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Cindy Vallar, Editor & Reviewer
P.O. Box 425, Keller, TX  76244-0425


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Cover Art: Tread Carefully on the Sea
Tread Carefully on the Sea
By David K. Bryant
Solstice, 2014, ISBN 978-1625261410, $19.99
Also available as an e-book

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After reading Treasure Island, Bryant always wondered about Captain Flint, a pirate who appears only in the reminiscences of other pirates in Robert Louis Stevenson’s tale. Who was he? How did Long John Silver lose his leg, or Old Pew become blind? Why did Billy Bones have Flint’s treasure map? These questions led to this novel, Tread Carefully on the Sea – a swashbuckling adventure in which readers learn the answers to these questions.

Long ago in Jamaica, on the evening of 23 August 1749 to be precise, mischief is afoot. Governor Edward Tremayne throws a party to celebrate his adopted daughter’s twenty-first birthday. Except Jessica fails to attend.  Long John Silver and other pirates, including two turncoats within the governor’s household, have spirited away her and her maid, Libby. Tremayne has until the next morning to deliver the ransom payment – alone – or he’ll not see the captives alive ever again.

Captain Michael Townsend of HMS Ambitious has been courting Jessica, although he’s reluctant to entrust his heart to her. His wife and son died during his absence, and he’s long blamed himself for their deaths. Accompanying him to the party is Lieutenant Patrick O’Hara, a former boxer who has stood by his captain’s side through thick and thin. Before they arrive at the governor’s mansion, pirates waylay them. Although they initially escape, they end up running straight into Silver and end up as prisoners again.

The best laid plans never go as planned. Tremayne appears with the ransom on time, but a burglary at the local gunsmith’s arsenal brings that man and his sons to the same tavern at the same time. Believing the governor is up to some trickery, Silver and his men abscond with the treasure and their four captives. The kidnapping should have been a simple affair, but with matters gone awry, the pirates and the prisoners end up on the deck of the Walrus, and Captain Flint is none too pleased to see his men or the prisoners. Yet this most infamous and dangerous of pirates treats the unexpected arrivals as his guests, and even Jessica’s cheekiness amuses him . . . for a time. He’s also delighted to see Townsend, an old school mate from his childhood.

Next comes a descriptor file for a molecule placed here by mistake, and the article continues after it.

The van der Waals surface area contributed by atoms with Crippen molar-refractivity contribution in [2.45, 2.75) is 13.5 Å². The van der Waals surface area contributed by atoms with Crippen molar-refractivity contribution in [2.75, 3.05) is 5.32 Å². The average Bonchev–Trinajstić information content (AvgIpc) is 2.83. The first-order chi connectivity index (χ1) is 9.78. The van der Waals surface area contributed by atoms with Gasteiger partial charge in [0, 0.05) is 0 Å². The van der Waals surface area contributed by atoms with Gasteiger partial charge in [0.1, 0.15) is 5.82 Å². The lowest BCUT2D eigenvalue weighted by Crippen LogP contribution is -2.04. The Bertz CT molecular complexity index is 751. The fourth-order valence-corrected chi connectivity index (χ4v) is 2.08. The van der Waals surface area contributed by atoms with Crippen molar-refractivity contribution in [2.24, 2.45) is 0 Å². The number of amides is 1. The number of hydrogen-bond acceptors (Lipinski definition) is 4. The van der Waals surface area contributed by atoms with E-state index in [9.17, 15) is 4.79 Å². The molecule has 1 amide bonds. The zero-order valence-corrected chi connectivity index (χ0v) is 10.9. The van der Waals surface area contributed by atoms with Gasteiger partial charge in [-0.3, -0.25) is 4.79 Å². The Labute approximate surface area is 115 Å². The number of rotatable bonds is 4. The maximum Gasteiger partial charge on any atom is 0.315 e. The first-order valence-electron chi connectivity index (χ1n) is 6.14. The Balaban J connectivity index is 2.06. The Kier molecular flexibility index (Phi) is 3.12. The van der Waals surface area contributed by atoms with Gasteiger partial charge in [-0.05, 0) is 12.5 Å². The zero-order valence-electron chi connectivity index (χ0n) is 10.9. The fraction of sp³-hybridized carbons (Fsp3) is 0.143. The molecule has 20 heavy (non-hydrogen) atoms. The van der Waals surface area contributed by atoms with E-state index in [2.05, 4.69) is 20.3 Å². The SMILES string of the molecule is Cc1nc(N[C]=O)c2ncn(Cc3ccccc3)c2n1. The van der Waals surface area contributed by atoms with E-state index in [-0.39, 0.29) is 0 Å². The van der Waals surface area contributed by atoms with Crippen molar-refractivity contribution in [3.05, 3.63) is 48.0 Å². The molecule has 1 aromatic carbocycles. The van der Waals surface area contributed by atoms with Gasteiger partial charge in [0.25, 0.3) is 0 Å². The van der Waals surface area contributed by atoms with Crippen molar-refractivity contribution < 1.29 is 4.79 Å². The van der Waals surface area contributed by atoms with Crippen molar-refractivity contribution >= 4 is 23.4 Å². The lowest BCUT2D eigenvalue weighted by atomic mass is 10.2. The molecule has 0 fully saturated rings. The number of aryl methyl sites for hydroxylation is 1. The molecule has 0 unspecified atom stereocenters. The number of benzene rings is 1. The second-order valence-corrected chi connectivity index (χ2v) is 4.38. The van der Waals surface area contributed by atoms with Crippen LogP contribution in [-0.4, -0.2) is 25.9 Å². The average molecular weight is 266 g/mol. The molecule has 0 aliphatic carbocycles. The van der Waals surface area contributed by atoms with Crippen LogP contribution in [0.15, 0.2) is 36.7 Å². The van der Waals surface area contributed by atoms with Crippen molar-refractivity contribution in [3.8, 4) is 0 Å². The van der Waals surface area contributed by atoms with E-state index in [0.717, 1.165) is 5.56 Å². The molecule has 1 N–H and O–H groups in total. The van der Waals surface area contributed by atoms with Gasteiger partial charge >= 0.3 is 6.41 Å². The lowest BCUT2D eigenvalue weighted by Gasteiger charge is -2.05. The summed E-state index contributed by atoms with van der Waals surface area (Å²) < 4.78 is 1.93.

But looks are deceiving and time is running out. Jessica, Michael, Libby, and Patrick know they must escape. But how? They’re in the middle of the ocean aboard a pirate ship where the scoundrels greatly outnumber them. There’s also a growing undercurrent of discontent flittering through the crew, instigated by Flint’s second mate. If the four captives are still aboard when the mutiny begins, they know exactly what awaits each one of them. The miraculous appearance of the Ambitious provides them with a chance, a slim and risky one – if they can convince one of the pirates to help them.

Fans of Stevenson’s novel will delight in meeting Silver, Pew, Bones, and many other characters earlier in their lives, before tragedies befall Silver and Pew. The only flaws – minor ones to be sure – are the occasional and unnecessary repetition of information already revealed, and the manner in which part of the hunt for Flint unfolds five years after the kidnapping since much of that distances readers from the story, rather than allowing them to “be present” as that event unfolds. In spite of these, Bryant spins a most piratical and compelling prequel to Treasure Island. If you’ve not yet read that book, I heartily endorse the advice at the end of the preview of Tread Carefully on the Sea:
The crisis was over. Those fifteen pirates were on their way to another story. It’s one you should read if you enjoy great adventures.

But please read this one first. (12)
If you have read Treasure Island, Bryant provides satisfying and astounding answers to all the questions one might have about Flint and his treasure. The manipulations of Flint and his second mate are truly piratical, and Silver’s habit of playing both sides of the fence shows just how he’s able to wend his way through the slippery world of scoundrels. And the final meeting between Flint and Townsend is inventive and unusual.
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Review Copyrighted ©2015 Cindy Vallar


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